Since Poetry Month is in full swing, we asked some of our poets at LEE & LOW to provide tips for reading poetry to your kids or students. There were so many great answers that we’re going to break them up for you. Our first response is from Pat Mora, author of Yum! ¡Mmmm! ¡Qué Rico! Americas’ Sproutings, Confetti: Poems for Children (Confeti: Poemas para niños), and Love to Mamá: A Tribute to Mothers, among many others. Check out her advice, and try it! Be sure to let us know how it goes, and keep an eye out for the next tip!
Amazing Faces, one of our new spring books, is a collection of poems celebrating the amazing people and faces that surround us every day. We asked the poets to share the stories behind their poems. Here are some of their responses:
Jane Yolen, “Karate Kid”
A number of years ago, Lee Bennett Hopkins asked me to write a poem for a sports anthology. “How about karate?” I said. There is a dojo near my house. I had some friends who had kids in karate and a granddaughter who was just starting into the martial arts. Also, I find some of the Chinese martial arts movies fascinating in a balletic sort of way.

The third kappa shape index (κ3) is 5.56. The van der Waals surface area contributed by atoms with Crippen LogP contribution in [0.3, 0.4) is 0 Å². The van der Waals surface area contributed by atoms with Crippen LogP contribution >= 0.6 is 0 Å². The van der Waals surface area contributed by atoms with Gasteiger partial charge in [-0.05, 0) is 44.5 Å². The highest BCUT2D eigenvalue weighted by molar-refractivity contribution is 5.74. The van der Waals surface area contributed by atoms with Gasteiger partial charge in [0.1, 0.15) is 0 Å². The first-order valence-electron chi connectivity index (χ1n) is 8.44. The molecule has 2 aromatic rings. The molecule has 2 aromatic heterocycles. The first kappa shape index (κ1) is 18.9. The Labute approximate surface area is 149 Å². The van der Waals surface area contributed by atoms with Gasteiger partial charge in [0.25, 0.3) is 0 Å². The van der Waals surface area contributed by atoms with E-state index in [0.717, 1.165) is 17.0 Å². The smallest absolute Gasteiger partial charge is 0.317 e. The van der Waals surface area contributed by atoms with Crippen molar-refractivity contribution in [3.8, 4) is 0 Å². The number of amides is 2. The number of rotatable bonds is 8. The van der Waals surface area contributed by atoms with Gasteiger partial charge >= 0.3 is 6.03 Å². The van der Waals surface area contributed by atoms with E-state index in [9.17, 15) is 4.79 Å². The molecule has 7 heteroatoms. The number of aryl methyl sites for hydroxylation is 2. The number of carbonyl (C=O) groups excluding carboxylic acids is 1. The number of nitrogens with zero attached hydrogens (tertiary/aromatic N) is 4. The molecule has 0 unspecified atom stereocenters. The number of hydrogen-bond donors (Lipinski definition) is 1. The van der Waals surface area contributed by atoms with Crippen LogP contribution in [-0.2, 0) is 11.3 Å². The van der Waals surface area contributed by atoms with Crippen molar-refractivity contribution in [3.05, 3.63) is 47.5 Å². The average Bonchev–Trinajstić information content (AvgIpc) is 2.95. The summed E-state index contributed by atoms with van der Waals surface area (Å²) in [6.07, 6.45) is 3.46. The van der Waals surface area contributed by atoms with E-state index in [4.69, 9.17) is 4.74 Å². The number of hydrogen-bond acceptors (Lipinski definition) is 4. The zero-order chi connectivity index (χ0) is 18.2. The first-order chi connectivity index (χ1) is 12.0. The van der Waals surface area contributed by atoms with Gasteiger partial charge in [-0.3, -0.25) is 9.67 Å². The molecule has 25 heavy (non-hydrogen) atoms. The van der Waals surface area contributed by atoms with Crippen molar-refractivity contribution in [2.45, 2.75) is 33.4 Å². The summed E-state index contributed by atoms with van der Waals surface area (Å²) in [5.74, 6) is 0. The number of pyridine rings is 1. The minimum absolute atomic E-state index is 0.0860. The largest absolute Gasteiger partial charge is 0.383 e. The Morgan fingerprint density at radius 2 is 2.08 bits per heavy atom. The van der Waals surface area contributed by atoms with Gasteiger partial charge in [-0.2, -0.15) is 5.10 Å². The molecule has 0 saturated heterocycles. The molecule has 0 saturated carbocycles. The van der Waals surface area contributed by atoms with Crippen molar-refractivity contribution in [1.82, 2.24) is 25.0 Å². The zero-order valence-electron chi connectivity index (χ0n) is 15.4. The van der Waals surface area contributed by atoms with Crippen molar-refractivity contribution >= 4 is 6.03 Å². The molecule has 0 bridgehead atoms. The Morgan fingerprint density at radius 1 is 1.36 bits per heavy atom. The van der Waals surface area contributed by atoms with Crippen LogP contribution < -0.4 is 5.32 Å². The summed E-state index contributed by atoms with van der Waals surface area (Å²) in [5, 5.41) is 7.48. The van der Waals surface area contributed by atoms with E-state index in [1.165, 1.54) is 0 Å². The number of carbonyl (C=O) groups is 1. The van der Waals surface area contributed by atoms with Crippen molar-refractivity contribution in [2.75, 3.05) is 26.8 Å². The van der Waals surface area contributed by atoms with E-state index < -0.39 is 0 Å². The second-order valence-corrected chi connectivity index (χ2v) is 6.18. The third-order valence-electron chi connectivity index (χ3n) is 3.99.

And so I wrote “Karate Kid.” It has taken on a life of its own. Sometimes (if a writer is very lucky) that happens.
Rebecca Kai Dotlich, “Amazing Face”
I am, and will always be, fascinated by children. Especially very young children. I look at them and a million dreams and possibilities run through my mind: the person they will become, the journeys they’ll take, the hobbies they’ll choose, the crafts they’ll learn, the billowed joys they will experience, the heartache and heartbreak they will ultimately and unfortunately experience too. I want each child on this Earth to know they are loved by someone, that they are valued, and that they are truly and downright amazing. I hope my poem sends this message, whoever is listening.
Mary Cronin, “Firefighter Face”
It’s poetry month! What better time to share our favorite poetry?
Mine skews towards narrative poetry, and especially toward works written before the development of the novel:
Beowulf — particularly the Seamus Heaney translation, which combines beautiful words and flowing language with the exciting, bloody story.